Jinggoy: PNoy impeachment will divide the country
MANILA, Philippines – With an orange ribbon he claims to be a symbol of unity pinned to his crisp white polo barong, Senator Jose "Jinggoy" Estrada would rather let the legislative branch focus on the enactment of laws than the impeachment of President Benigno Aquino III.
"Let's not divide the country. We have a lot of problems to solve....Wala na tayong maipapasang batas sa Senado (We would have no laws passed in the Senate) if we will concentrate again on another impeachment case," he said in an ambush interview before his bail hearing before the anti-graft court Sandiganbayan Tuesday morning, July 22.
"Pag mag-prosper ang impeachment complaint sa (If the impeachment complaint prospers in the) House, it will again divide the country," he added.
Estrada, however, was confident the pending impeachment complaint against Aquino over his alleged "culpable violation of the constitution" for implementing the controversial Disbursement Acceleration Program (DAP) won't prosper.
"Again, this is a numbers game. I don't think the House will muster enough signatures to impeach the President, considering the fact that majority of the members of the House are allies of the President," he said.
Estrada sang a different tune after a month of detention for his plunder and graft cases, where he is accused of knowingly and financially gaining from diverting his Priority Development Assistance Fund (PDAF) to ghost government projects.
The opposition senator had previously cried political persecution, accusing the Aquino administration of selective prosecution in the PDAF scam.
He said the orange ribbon he pinned to his barong was a combination of the colors yellow representing Aquino and red representing his critics.
Estrada appeared to be in a good mood during the Tuesday bail hearing, even joking to his lawyers about his father sleeping while in court.
His father, former president and now Manila mayor Joseph "Erap" Ejercito Estrada, and his wife Ma Presentacion Vitug were present during the hearing.
The older Estrada has consistently been appearing in the weekly bail hearing of his son. He himself was convicted of plunder 7 years ago but was pardoned by the president who took his position upon his ouster, Gloria Macapagal Arroyo.
The patriarch Estrada managed to get a few minutes of sleep while the hearing went on, as at least 20 documents were described to the court one by one by the Assistant Special Prosecutor Manuel Soriano.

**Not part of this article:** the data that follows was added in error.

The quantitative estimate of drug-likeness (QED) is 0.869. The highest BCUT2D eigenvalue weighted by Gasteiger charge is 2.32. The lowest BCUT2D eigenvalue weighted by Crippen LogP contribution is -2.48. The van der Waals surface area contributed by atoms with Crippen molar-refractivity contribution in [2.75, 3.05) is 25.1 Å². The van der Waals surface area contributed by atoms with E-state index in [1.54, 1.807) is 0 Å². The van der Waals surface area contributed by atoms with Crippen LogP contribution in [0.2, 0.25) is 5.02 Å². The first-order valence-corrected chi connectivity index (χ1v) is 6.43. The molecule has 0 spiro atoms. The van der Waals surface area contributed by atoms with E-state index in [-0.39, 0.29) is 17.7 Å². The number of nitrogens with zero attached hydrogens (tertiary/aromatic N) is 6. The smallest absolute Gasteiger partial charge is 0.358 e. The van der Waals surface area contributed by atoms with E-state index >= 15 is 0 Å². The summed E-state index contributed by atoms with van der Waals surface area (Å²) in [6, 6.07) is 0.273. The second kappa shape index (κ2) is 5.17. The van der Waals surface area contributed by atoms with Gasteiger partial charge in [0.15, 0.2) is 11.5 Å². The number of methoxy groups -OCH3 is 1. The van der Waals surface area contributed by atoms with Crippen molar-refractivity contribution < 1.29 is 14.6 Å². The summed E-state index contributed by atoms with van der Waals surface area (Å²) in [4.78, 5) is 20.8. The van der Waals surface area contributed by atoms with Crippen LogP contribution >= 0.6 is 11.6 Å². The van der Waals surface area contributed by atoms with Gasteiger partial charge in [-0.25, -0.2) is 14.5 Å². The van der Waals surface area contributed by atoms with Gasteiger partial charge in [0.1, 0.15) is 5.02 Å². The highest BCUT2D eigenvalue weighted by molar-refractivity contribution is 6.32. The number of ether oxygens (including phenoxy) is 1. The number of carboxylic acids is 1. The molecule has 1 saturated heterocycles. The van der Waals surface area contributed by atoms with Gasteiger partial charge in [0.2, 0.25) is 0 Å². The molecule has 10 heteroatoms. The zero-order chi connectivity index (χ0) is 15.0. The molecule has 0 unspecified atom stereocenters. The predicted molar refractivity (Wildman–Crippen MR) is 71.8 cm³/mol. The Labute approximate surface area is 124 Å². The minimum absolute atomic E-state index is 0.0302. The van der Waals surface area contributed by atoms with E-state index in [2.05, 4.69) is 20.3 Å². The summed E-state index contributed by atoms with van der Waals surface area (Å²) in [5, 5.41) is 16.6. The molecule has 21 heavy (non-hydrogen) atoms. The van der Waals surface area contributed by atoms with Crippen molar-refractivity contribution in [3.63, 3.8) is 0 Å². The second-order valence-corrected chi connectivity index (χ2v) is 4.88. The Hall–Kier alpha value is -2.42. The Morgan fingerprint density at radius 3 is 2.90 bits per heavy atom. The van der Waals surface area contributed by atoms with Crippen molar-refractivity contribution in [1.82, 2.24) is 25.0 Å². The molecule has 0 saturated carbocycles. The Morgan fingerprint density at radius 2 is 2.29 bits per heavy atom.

Each of the documents were then attested to by lawyer Vic Tagura Escalante Jr, graft and prosecution officer I at the Ombudsman Field Investigation Office (FIO), as having been submitted to the Ombudsman FIO.
Escalante was the first witness called to the stand in the bail hearing of Senator Estrada. (READ: Voluminous evidence vs Estrada delays bail hearing)
Lawyer Stephen David, counsel for alleged PDAF scam mastermind Janet Lim-Napoles, previously blocked the testimony of Escalante. He said a bail hearing is simply a summary hearing, and so only the key witnesses or those who have knowledge of the alleged act should be presented.
David was pertaining to witnesses Benhur Luy, who first revealed the scam to authorities, and Ruby Tuason, who testified that she personally hand-delivered the kickback of Estrada from the scam.
But prosecutor Soriano said all the witnesses they will be presenting in the bail hearing are necessary to prove Estrada's strong evidence of guilt, the standard by which justices will decide whether the accused should be granted bail.
Tales from detention
Estrada is still up to date with the news. His lawyer Alexis Abastillas-Suarez said newspapers and a television are available at the common area in the Philippine National Police (PNP) Custodial Center, where Estrada is detained.
Estrada is able to daily interact with his co-senator and PDAF scam accused Ramon "Bong" Revilla Jr. The two are segregated from other detainees at the custodial center, so they share a common area.
"Oo, araw-araw (Yes, every day)," answered Estrada, when asked if he sees his co-indicted Senator Revilla. He said they play chess to pass the time while in detention.
There was also loss of power at the PNP Custodial Center until the wee hours of the morning during Typhoon Glenda, Estrada said.
Asked about his condition, Estrada said the guards can be a little strict sometimes. His children are usually unable to visit given the custodial center's 1-5 pm visiting hours, a timeframe when his children are still in school. – Rappler.com